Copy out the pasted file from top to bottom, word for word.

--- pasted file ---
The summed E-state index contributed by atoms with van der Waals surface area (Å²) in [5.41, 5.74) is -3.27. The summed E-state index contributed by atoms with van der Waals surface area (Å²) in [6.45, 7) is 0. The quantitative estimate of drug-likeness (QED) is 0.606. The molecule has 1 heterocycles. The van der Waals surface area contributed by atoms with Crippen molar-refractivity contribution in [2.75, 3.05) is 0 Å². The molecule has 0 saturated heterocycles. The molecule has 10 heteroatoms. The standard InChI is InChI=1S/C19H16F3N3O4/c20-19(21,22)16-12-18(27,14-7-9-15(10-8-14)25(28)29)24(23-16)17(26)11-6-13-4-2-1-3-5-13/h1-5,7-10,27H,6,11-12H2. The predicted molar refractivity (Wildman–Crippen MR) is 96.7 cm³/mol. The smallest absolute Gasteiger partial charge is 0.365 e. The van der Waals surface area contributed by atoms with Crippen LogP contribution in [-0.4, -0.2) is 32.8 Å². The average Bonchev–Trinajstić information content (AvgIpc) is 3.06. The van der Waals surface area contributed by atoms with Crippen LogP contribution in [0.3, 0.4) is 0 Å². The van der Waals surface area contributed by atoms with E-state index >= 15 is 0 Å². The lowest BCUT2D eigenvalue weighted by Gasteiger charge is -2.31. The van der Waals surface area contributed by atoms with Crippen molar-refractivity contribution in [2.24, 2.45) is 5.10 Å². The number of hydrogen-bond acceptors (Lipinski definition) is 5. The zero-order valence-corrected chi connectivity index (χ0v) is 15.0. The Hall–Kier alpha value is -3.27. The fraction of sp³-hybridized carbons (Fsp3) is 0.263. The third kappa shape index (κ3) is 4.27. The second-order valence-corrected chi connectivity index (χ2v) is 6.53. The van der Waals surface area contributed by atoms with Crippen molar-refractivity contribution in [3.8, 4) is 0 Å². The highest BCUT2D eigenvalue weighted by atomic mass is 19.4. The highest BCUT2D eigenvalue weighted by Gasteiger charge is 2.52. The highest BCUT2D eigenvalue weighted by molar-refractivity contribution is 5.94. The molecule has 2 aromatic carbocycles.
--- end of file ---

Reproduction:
The summed E-state index contributed by atoms with van der Waals surface area (Å²) in [5.41, 5.74) is -3.27. The summed E-state index contributed by atoms with van der Waals surface area (Å²) in [6.45, 7) is 0. The quantitative estimate of drug-likeness (QED) is 0.606. The molecule has 1 heterocycles. The van der Waals surface area contributed by atoms with Crippen molar-refractivity contribution in [2.75, 3.05) is 0 Å². The molecule has 0 saturated heterocycles. The molecule has 10 heteroatoms. The standard InChI is InChI=1S/C19H16F3N3O4/c20-19(21,22)16-12-18(27,14-7-9-15(10-8-14)25(28)29)24(23-16)17(26)11-6-13-4-2-1-3-5-13/h1-5,7-10,27H,6,11-12H2. The predicted molar refractivity (Wildman–Crippen MR) is 96.7 cm³/mol. The smallest absolute Gasteiger partial charge is 0.365 e. The van der Waals surface area contributed by atoms with Crippen LogP contribution in [-0.4, -0.2) is 32.8 Å². The average Bonchev–Trinajstić information content (AvgIpc) is 3.06. The van der Waals surface area contributed by atoms with Crippen LogP contribution in [0.3, 0.4) is 0 Å². The van der Waals surface area contributed by atoms with E-state index >= 15 is 0 Å². The lowest BCUT2D eigenvalue weighted by Gasteiger charge is -2.31. The van der Waals surface area contributed by atoms with Crippen molar-refractivity contribution in [2.24, 2.45) is 5.10 Å². The number of hydrogen-bond acceptors (Lipinski definition) is 5. The zero-order valence-corrected chi connectivity index (χ0v) is 15.0. The Hall–Kier alpha value is -3.27. The fraction of sp³-hybridized carbons (Fsp3) is 0.263. The third kappa shape index (κ3) is 4.27. The second-order valence-corrected chi connectivity index (χ2v) is 6.53. The van der Waals surface area contributed by atoms with Crippen molar-refractivity contribution in [3.8, 4) is 0 Å². The highest BCUT2D eigenvalue weighted by atomic mass is 19.4. The highest BCUT2D eigenvalue weighted by Gasteiger charge is 2.52. The highest BCUT2D eigenvalue weighted by molar-refractivity contribution is 5.94. The molecule has 2 aromatic carbocycles.